Compensation should go to all child residents of institutions, report states
Any former child residents of institutions in Northern Ireland should receive compensation, victims have said.
A basic payment should be awarded irrespective of whether they suffered harm from sexual, physical or emotional violence, a report drawn up for survivors said.
Redress would not be confined to homes covered by Sir Anthony Hart's Historical Institutional Abuse (HIA) Inquiry, advised the report, which has been drawn up by Ulster University Professor Patricia Lundy in consultation with an expert panel on redress.
A separate individual compensation scheme for residents who suffered abuse, an official apology, access to counselling and to records and a "memory project" were among other recommendations.
The Stormont Executive should accept responsibility for harm from other children or from people allowed into institutions while the children were under the care of the homes, report authors said. This would include paedophile priest Fr Brendan Smyth, who was among outsiders who visited institutions.
The report said: "To ensure that the full range of harms are redressed in this scheme, we recommend that a basic level of payment be awarded to any person who attended a residential institution, without the requirement of going through an individual assessment process to determine specific separate harms generated by acts of sexual, physical or severe emotional abuse.
"In the interests of demonstrating goodwill and compassion for survivors' needs, such a payment could be awarded on an interim basis following an expedited procedure, especially for the elderly and the sick."
Former judge Sir Anthony is nearing the end of hearings on abuse in religious and state-run institutions. He is due to report to the Executive by next January.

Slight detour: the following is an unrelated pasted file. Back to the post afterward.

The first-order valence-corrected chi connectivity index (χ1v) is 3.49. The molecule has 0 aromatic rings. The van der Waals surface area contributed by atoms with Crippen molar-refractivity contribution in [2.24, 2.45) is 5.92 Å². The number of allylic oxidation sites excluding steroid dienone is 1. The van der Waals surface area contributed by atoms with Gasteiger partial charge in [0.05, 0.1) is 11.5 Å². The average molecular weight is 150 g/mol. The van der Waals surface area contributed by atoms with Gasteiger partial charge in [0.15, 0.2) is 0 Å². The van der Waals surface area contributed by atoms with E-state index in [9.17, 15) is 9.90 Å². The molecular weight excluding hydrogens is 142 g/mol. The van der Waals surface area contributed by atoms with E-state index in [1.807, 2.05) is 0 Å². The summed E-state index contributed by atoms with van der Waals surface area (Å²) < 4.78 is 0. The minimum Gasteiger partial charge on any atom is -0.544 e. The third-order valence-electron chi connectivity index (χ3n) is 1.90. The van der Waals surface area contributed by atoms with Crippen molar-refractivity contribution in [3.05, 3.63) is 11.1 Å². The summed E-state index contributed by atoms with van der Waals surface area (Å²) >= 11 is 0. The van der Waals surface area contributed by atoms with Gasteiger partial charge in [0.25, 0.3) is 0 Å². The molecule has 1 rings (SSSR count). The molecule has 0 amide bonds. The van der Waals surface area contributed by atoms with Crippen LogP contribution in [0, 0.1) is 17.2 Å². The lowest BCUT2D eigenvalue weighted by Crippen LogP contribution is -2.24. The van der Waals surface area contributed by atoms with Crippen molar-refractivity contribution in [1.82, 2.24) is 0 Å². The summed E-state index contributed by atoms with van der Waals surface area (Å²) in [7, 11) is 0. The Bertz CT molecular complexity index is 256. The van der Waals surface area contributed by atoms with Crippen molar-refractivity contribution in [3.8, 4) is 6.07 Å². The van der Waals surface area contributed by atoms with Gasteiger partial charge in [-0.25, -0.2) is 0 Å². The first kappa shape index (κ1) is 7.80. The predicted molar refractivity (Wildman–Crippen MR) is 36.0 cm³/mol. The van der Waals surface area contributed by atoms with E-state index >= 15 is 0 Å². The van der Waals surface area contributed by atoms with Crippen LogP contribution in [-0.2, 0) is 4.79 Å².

Around 500 people came forward to the HIA Inquiry or Acknowledgement Forum.
While many witnesses have given harrowing testimony of abuse of the most vulnerable children, some have paid tribute to the religious orders who cared for them. Many were elderly, their experiences dating from just after the Second World War.
The orders have apologised in some instances but also disagreed with details in some accounts.
Today's report, which has been launched at Stormont, said an individual compensation assessment scheme for those who suffered serious abuse while in residential care was a favoured alternative to civil litigation.
The document added: " It was clear that compensation was seen as only one part of a package of measures and redress should include short and long-term counselling and well being services; an official apology; access to records and family tracing; repatriation and reunion; and some form of memory project."
It made 20 recommendations including that medical treatment and long term care for past injuries, including psychiatric care, was appropriately funded. Others included:
:: The Executive should accept liability for the physical, sexual or severe emotional abuse by a third party permitted on the premises of the institution or off the premises in circumstances where the child was or should have been under the care of the institution."
:: Supported access to unredacted records and files that were made available, from whatever source, to the HIA Inquiry.
:: An unequivocal public apology by the state, churches and institutions, followed by a commitment to action on redress.